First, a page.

Genetic studies have a diversity problem that research is trying to solve

CHARLESTON, S.C. — Lee Moultrie said when she walked into a dental clinic at the Medical University of South Carolina recently, wearing a light blue tank top emblazoned with “In Our DNA SC” across the front, two black women They stopped him to ask questions. .

“It’s a walking billboard,” said Moultrie, a health care advocate who serves on the community advisory board for In Our DNA SC. Genetic research aims to better understand how genes affect health risks such as cancer and heart disease.

Moultrie, who is black and participated in the research project herself, used the opportunity at the dental clinic to encourage women to sign up and contribute their DNA. He keeps brochures about the study in his car, so he goes to the barber shop every week. It’s one way he wants to help solve a problem that has plagued the field of genetics research for decades: the data is mostly based on the DNA of white people.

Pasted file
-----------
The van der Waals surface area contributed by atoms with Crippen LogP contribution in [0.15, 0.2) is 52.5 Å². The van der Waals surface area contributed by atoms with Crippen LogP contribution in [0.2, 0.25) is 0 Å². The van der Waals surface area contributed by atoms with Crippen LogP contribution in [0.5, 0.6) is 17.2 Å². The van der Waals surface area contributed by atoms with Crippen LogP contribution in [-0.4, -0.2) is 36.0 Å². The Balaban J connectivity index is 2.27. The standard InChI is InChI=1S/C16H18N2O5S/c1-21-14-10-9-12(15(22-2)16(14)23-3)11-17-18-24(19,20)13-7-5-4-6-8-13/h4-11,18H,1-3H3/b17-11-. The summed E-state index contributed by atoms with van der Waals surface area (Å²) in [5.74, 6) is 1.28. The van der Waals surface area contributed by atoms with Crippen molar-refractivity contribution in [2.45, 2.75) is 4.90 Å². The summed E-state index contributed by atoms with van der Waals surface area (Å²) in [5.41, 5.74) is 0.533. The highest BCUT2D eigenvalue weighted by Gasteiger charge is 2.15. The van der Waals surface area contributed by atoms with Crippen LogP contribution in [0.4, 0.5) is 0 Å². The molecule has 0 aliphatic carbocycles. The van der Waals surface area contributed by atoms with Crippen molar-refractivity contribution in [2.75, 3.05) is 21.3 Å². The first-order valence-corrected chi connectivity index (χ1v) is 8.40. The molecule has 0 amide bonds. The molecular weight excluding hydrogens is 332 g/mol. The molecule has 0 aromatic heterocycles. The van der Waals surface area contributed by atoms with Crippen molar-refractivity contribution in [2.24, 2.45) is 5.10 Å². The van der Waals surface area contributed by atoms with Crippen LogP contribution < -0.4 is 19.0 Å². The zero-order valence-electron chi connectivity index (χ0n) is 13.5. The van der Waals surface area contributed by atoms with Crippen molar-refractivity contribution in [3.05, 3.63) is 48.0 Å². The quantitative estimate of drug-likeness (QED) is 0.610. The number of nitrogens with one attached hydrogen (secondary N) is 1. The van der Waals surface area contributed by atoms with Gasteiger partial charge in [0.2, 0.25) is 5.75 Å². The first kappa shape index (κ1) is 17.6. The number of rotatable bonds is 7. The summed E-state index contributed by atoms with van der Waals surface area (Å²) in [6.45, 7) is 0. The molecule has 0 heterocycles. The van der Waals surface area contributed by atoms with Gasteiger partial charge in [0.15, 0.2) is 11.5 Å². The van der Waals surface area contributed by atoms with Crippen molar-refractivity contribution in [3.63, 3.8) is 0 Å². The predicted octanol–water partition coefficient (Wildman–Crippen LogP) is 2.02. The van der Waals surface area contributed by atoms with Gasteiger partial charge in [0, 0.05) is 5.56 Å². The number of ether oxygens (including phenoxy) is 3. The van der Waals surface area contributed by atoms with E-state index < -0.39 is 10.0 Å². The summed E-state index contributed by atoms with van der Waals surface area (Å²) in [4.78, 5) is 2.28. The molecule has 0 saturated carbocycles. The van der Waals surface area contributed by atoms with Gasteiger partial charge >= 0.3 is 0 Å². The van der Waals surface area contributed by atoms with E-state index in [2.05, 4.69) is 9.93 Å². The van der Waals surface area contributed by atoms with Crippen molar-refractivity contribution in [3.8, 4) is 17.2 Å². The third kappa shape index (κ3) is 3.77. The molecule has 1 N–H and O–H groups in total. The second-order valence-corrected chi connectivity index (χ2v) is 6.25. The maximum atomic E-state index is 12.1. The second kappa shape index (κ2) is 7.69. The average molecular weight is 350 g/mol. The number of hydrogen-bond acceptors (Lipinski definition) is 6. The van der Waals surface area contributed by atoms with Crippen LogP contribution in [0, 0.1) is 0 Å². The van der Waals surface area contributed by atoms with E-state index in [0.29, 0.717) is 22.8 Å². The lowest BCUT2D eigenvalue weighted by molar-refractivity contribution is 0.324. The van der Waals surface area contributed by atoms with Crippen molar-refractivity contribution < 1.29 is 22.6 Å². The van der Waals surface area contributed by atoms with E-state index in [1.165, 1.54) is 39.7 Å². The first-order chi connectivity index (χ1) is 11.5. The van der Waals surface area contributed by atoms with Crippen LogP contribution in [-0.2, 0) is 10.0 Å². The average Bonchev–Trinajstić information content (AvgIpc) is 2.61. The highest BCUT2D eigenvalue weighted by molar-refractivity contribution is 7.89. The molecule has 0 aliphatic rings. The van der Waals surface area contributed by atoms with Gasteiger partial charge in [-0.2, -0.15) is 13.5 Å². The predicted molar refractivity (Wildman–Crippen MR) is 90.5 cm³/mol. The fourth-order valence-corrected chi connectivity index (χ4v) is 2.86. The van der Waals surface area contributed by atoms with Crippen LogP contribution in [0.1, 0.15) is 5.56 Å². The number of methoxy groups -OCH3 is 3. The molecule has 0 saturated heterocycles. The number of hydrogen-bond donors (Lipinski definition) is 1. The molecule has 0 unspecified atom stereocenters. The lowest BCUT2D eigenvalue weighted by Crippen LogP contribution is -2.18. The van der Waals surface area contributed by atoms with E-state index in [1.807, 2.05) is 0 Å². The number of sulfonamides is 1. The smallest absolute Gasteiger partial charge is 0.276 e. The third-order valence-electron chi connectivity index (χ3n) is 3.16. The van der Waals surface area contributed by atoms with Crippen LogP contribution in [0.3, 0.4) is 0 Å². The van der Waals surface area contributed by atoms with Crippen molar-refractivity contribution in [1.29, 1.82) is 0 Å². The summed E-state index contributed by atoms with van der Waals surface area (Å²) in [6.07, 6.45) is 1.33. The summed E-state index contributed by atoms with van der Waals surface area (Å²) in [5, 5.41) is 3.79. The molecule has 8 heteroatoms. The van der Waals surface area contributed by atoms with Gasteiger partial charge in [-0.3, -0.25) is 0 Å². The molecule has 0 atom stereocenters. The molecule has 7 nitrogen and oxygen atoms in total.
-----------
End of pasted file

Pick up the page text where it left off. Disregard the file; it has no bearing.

Project leaders in Charleston in 2022 told KFF Health News they hope to enroll participants that reflect the demographic diversity of South Carolina, where less than 27 percent of residents identify as black or African American. However, to date, they have failed to reach this point. Only about 12 percent of project participants who provided sociodemographic data are black, while another 5 percent identified as belonging to another racial minority group.

“We would like to be a lot more diverse,” acknowledged Daniel Judge, the study’s principal investigator and a cardiovascular geneticist at the Medical University of South Carolina.